In today’s turbulent investing environment, we’re finding more and more investors valuing protecting their principal above all else. Why?
Because of Loss Aversion.
Loss aversion is the feeling of wanting to avoid a loss and doing everything that we can to reduce the chance of it happening.
Loss aversion is particularly strong in the face of imminent danger – whether perceived or real. For example, very few people will risk driving to the supermarket if a tornado has been reported in a neighboring town.
Risk aversion says that the risk of loss far outweighs any potential gain. The evidence suggests that we feel losses at least two to three times as strong as we feel an equivalent gain. In the investing world, risk aversion drives investors towards relatively risk-free investments to avoid losses.
Many investors prefer to play it safe, as evidenced by the trillions of dollars parked in CDs and money market and savings accounts.
Loss aversion bias drives financial decisions where we find many investors playing it safe all the time – often depriving themselves of achieving their full financial potential.
A prime example of the impact of loss aversion in the stock market is the disposition effect – the tendency among investors to sell stock market winners too soon and hold on to losers too long. Both outcomes deprive investors of maximizing their profits.
The problem with loss aversion is that we’re all hard-wired with Wall Street’s risk-reward model that says high returns only come at the cost of high risk. This risk-reward paradigm is what informs our investment decisions.
Unfortunately, for the risk-averse, this model drives them to perpetually play it safe by putting their money in products like CDs and the like that don’t even keep up with inflation over time. Another way investors play it safe is they diversify away risk to the point of eroding returns.
The Wall Street risk-reward model is not the only way. When you invest in Wall Street, this model rules. Low risk typically translates to low returns (e.g., bonds) with high risk translating to potentially high returns (e.g., IPOs and penny stocks).
But what about outside of Wall Street?
Alternative investments – investments outside of Wall Street – operate under different rules than the traditional risk-reward paradigm. Free of the volatility and collective madness of Wall Street, alternative investments offer the risk-averse the potential to achieve higher returns but at reduced risk.
One particular class of alternative investments operate under a different set of rules than Wall Street.
Income-producing assets backed by hard assets don’t fit the traditional risk-reward rule. Because of the cash flow factor that increases returns over time from the compounding effect, it is possible to achieve high returns at a reduced risk because of the security offered by your investment being backed by a hard asset.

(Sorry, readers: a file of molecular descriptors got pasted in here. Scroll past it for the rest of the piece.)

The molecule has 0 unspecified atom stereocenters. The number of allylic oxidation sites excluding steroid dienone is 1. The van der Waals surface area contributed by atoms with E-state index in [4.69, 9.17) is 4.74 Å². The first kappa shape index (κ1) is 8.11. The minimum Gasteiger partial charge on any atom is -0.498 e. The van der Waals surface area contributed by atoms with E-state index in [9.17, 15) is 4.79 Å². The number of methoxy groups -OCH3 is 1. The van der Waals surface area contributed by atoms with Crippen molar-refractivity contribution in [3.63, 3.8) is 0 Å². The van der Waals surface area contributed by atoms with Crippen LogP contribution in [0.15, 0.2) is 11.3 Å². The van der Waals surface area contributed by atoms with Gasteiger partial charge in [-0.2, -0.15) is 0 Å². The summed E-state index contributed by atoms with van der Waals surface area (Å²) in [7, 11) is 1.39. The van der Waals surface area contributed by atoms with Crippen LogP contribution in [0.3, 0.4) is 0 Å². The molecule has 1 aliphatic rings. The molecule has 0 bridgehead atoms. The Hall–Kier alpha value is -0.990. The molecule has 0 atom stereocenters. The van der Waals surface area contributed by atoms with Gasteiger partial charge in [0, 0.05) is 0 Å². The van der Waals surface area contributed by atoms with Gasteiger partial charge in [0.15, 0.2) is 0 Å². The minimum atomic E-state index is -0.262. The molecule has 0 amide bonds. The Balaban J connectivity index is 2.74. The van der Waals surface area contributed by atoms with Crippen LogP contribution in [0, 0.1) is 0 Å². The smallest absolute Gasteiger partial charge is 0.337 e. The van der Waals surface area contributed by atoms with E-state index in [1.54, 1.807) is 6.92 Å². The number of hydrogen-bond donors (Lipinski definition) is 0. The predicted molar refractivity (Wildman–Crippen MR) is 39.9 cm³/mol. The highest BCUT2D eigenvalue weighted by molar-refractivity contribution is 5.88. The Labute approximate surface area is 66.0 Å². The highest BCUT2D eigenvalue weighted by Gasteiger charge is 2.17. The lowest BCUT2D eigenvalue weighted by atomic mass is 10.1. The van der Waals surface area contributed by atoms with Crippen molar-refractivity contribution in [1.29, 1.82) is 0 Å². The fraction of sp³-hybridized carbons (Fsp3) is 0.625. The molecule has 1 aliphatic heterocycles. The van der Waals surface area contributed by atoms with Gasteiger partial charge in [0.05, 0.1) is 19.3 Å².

Just as risk-reward means something different in the world of alternatives, so does diversification.
Diversification in the world of income-producing alternatives doesn’t necessarily mean reduced returns. It’s more closely associated with preserving high returns – protecting your portfolio.
Income-producing alternatives lend themselves to diversification across a variety of variables including:
- Alternative Class.
- Stage of Development.
- Investment Vehicle.
- Type of Return.
- Holding Period.
- Geographic Location.
All of these factors serve to preserve one thing – income – essential for growing and maintaining wealth, even during turbulent times.
Don’t let loss aversion prevent you from achieving your maximum financial potential. Increased returns don’t necessarily mean increased risk. Use loss aversion to your advantage. Seek out income-producing alternative assets that reduce risk while increasing returns.
So what should you do?
Play it safe at all times?
Accept more risks?
CAST OFF THE CHAINS OF WALL STREET
Don’t believe the Wall Street hype.
IT IS POSSIBLE TO ACHIEVE HIGH RETURNS WITH REDUCED RISK.
Savvy investors who turn from Wall Street towards alternatives follow a common thread:
- They invest in private companies over public companies.
- They invest in real assets over soft paper.
- They invest for income.
- They invest consistently over time.
- They invest in for the long-term – compounding their investments.
- They invest in things they can understand.
- They keep it simple – no need for complicated investment models or algorithms.
- They leverage the expertise of others to further their diversification goals.
Join other savvy investors and invest in alternatives. Find out about upcoming opportunities today!
Investor, writer, speaker, and founder. Kyle Jones, key principal of TruePoint Capital, is accountable for investment decisions, asset management, and overseeing financial activities, operations, and investor relations. Kyle additionally is a Global Sales Leader for a large Fortune 100 technology company. Kyle received a Bachelor of Science degree from Texas State University – San Marcos.